Cyclists become aware that they have landed in a special place as soon as they enter the terminal at the Portland International Airport. Here, a bike assembly station awaits those who have traveled to Oregon's biggest city with their best two-wheeled friend in a box---an amenity I have encountered nowhere else.
As one leaves the airport, signs complete with distances and average pedaling times down to the minute point the way along the best bike routes to the city center and other areas. In the major boulevards, green-painted asphalt marks bike lanes from which motor vehicles are excluded, and stop lights at some busy intersections include bicycle signals, which allow cyclists to cross while the lines of cars patiently wait. And while streetcar tracks are among the most serious hazards to moving bikes in every city, Portland is one of the few that post street signs reminding cyclists of the danger of a wheel slipping into a track. Bike shops are everywhere, thriving in a community where approximately 6 percent (from a 2010 census) of the roughly 600,000 residents commute by biking—the fourth-highest rate in the nation. And even he who lives and bikes in San Francisco, another heavily pedaled city, may easily believe upon rolling out of the Portland airport that he has arrived in the best biking town in America.
But after three days and perhaps 70 miles of cycling around town, I failed to find the main arteries of Portland's cycling culture. I detected it faintly, but I never found the main pulse. I saw a few other urban cyclists and enjoyed several red-carpet rides along the city's acclaimed bicycle boulevards—entire roads essentially reserved for bikes. But I also battled traffic on loud, gridlocked boulevards that could have been the main drag of any American town, and I crossed and recrossed the Willamette River via the snarling, bumper-to-bumper, almost-a-freeway Ross Island Bridge—no fun at all. And I was appalled at the freeways and concrete overpasses that crisscross parts of Portland like giant, tangled braids of electrical wiring. In fact, I felt less and less each day that this city was any more remarkable a cycling haven than San Francisco or Santa Barbara or New York or London.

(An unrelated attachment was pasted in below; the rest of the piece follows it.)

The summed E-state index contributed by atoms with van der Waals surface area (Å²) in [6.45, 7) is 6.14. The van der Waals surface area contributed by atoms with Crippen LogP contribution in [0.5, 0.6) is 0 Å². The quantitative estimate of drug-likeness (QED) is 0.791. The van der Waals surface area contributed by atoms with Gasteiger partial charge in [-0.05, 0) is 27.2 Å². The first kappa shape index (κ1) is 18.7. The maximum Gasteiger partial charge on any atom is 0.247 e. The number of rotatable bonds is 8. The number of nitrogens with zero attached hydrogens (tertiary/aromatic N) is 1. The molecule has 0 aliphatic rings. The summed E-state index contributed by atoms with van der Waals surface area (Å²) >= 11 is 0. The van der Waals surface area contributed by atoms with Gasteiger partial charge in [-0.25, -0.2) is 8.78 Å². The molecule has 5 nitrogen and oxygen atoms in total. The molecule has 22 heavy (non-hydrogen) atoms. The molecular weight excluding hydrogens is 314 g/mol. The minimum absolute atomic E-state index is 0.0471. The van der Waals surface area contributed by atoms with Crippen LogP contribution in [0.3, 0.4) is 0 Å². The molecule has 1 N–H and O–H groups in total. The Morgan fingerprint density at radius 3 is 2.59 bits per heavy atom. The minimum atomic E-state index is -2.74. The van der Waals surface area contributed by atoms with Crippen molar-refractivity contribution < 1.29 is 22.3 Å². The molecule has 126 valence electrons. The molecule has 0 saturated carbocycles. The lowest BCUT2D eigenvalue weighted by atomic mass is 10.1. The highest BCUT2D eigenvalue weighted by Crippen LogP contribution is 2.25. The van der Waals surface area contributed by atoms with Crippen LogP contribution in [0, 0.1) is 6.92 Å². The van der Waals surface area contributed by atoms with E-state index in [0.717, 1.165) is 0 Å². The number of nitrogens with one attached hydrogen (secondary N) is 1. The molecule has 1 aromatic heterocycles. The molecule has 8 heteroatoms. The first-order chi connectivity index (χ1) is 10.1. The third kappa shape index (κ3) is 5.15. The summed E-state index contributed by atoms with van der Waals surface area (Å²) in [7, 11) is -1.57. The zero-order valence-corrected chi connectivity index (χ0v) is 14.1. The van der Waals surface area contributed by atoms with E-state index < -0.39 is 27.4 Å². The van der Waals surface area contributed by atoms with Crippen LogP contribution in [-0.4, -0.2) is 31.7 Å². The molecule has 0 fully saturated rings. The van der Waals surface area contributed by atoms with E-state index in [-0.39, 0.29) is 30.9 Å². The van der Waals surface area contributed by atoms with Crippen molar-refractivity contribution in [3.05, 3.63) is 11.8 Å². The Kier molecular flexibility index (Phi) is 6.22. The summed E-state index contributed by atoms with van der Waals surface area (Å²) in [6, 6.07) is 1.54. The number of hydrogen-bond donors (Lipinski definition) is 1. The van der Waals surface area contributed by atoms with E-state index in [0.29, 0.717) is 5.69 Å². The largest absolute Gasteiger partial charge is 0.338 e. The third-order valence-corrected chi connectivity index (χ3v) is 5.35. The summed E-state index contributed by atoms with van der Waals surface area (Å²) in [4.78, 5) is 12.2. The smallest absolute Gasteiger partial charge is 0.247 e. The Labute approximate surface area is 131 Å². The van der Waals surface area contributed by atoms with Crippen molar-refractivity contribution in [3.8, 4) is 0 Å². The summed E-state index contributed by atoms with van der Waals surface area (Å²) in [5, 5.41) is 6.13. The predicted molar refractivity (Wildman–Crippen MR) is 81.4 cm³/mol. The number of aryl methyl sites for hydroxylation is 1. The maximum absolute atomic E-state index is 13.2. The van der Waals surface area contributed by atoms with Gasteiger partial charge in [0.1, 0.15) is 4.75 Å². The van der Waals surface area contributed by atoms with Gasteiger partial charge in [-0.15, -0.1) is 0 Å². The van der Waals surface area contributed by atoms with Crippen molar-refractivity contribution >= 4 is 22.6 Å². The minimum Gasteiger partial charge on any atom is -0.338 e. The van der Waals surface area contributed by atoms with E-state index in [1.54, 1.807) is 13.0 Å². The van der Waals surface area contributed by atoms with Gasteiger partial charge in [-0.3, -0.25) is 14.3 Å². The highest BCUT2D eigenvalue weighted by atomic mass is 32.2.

It turns out I totally overlooked the heart of Portland's biking culture, which is very much alive and welcoming. After leaving town, I spoke with local cycling advocate Ellie Thalheimer, who is also the author of Cycling Sojourner, a guide to cycle touring in Oregon, and co-author with Lucy Burningham of a new book called Hop in the Saddle, a guide to Portland's craft beer scene as seen and tasted from a bicycle. Thalheimer told me that no cyclists except those in a mad hurry to cross the river use the Ross Island Bridge. Several other bridges, like the Broadway, the St. Johns and the Burnside, have bike lanes and, as Thalheimer described, actually sound pleasant and fun to cross. The Hawthorne Bridge even features a new cyclist counter, which detects passing bicycles while excluding autos and displays a daily count as well as the total number of cyclists who have crossed the bridge since the counter was installed about two weeks ago by Cycle Oregon. On its first day in operation, the counter detected 7,432 passing bicycles.
Hundreds of thousands of people in Portland don't ride bicycles, and the stream of bike commuters in town is but a wispy breeze of air in the greater cyclone of howling traffic, billowing carbon emissions and rush-hour gridlock. Yet more people per hundred commute to work by bike in Portland than in almost every other American town. In some neighborhoods, bike commute rates may run as high as 25 percent of the population, according to unofficial counts, and serving all these pedal-empowered people are approximately 60 bike shops. Other businesses incorporate and serve bicycle-based lifestyles—like Apex Beer Bar, where numerous bike racks are filled each evening by pedaling patrons, a bike shop called Velo Cult that serves beer (and which recently held a workshop teaching the yin-yang relationship of yoga and cycling), a pizza place that delivers by bike and a smoothie vendor called Raw Potential that operates out of a bicycle trailer.
Sound eccentric? Wacky? Just another example of locals' self-aware modus operandi of "keeping Portland weird"? No way. Drive-through fast-food outlets have been a loved component of American culture for decades, and how loudly did anyone question the relevance of motor vehicles in our dining culture? Now, in Portland and other like-minded cities, people recognize the merits of encouraging bicycles in the mainstream of work and play, economy and recreation. Among the many people, places and things that bolster and validate Portland's reputation as one of America's top cycling cities is A Better Cycle, a worker-owned bike shop offering all the usual parts and repairs as well as a free work station with public use tools and a bike stand. I encountered this little glory hole of socialism on Southeast Division Street several days ago as I cruised into town from the airport. It so happened that my bike needed an overhaul, and I was able to use specialized tools to replace my chain rings, chain and cassette—a repair job that cost me only a few bucks into the tip jar and which would have required days of waiting and 40 bucks of labor elsewhere.
Stay tuned for travel updates from rural Oregon as I pedal my way home to San Francisco.